Could you survive on your own, in the wild, with everyone out to make sure you don't live to see the morning? In the ruins of a place once known as North America lies the nation of Panem, a shining Capitol surrounded by 12 outlying districts. The Capitol is harsh and cruel and keeps the districts in line by forcing them all to send one boy and one girl between the ages of 12 and 18 to participate in the annual Hunger Games, a fight to the death on live TV.
What disappointed you about The Hunger Games?
I'm one of those people who, despite dissatisfaction with a book, will not only finish said book but will often continue on to complete the series. I'm a completest (see
Somewhere under the freezing Atlantic, a Soviet sub commander has just made a fateful decision. The Red October is heading west. The Americans want her. The Russians want her back. The chase for the highly advanced nuclear submarine is on—and there’s only one man who can find her. Brilliant CIA analyst Jack Ryan has little interest in fieldwork, but when covert photographs of Red October land on his desk, Ryan soon finds himself in the middle of a high-stakes game of hide-and-seek played by two world powers—a game that could end in all-out war.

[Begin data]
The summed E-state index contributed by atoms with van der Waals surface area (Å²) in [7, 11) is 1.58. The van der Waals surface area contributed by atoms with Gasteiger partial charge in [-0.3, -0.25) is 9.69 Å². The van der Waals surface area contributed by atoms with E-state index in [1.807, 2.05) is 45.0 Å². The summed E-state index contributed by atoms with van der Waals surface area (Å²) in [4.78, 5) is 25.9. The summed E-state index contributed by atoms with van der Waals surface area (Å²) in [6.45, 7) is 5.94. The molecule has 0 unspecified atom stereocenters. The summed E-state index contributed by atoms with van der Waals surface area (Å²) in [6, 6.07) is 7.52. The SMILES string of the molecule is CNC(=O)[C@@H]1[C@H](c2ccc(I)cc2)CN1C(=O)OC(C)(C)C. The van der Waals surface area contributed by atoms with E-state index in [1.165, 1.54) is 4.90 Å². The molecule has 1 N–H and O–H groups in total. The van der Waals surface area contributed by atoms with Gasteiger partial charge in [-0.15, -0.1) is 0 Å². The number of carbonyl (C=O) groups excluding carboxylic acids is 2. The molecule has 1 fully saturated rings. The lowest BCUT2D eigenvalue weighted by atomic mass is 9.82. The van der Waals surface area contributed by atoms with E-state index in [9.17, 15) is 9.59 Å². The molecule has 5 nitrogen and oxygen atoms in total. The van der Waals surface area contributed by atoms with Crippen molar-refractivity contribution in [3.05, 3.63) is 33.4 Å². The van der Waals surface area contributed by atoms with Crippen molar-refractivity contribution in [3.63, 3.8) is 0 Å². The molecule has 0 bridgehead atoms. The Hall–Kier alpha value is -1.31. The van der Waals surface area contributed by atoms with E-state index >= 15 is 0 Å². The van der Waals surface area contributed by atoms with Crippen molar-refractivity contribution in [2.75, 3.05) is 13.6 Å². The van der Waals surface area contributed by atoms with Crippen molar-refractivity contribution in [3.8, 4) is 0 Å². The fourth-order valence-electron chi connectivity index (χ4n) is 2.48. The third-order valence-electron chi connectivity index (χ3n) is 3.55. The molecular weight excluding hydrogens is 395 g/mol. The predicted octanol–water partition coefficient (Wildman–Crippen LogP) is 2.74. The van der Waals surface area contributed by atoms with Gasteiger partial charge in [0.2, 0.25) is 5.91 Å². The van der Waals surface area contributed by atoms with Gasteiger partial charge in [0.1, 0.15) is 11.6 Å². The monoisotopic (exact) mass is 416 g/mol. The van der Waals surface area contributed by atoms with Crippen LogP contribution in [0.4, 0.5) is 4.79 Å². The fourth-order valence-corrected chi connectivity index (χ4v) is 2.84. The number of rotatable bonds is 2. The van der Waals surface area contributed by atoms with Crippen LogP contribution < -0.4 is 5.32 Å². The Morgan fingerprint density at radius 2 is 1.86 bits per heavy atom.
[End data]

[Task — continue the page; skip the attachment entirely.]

Ive listened to virtually hundreds of audio books and I must say, never have I heard a worse narration attempt. J. Charles turns this book, a suspense thriller, in to a virtual comedy. Based on the voices, youll hear appearances by beloved characters such as Foghorn Leghorn, Count Chocula, Boris (of Bullwinkle fame), and Fred Flintsone. It was hard to sustain suspension of disbelief due to the fact that I kept laughing out loud, many times in the midst of the most intense parts of the book. Ive never been the biggest Scott Brick fan but, compared to Charles, Brick is on par with Frank Muller. I really wish they'd have stuck with him on this book.
The writing was fine, just overshadowed by the Summer Stock comedy act of J. Charles.
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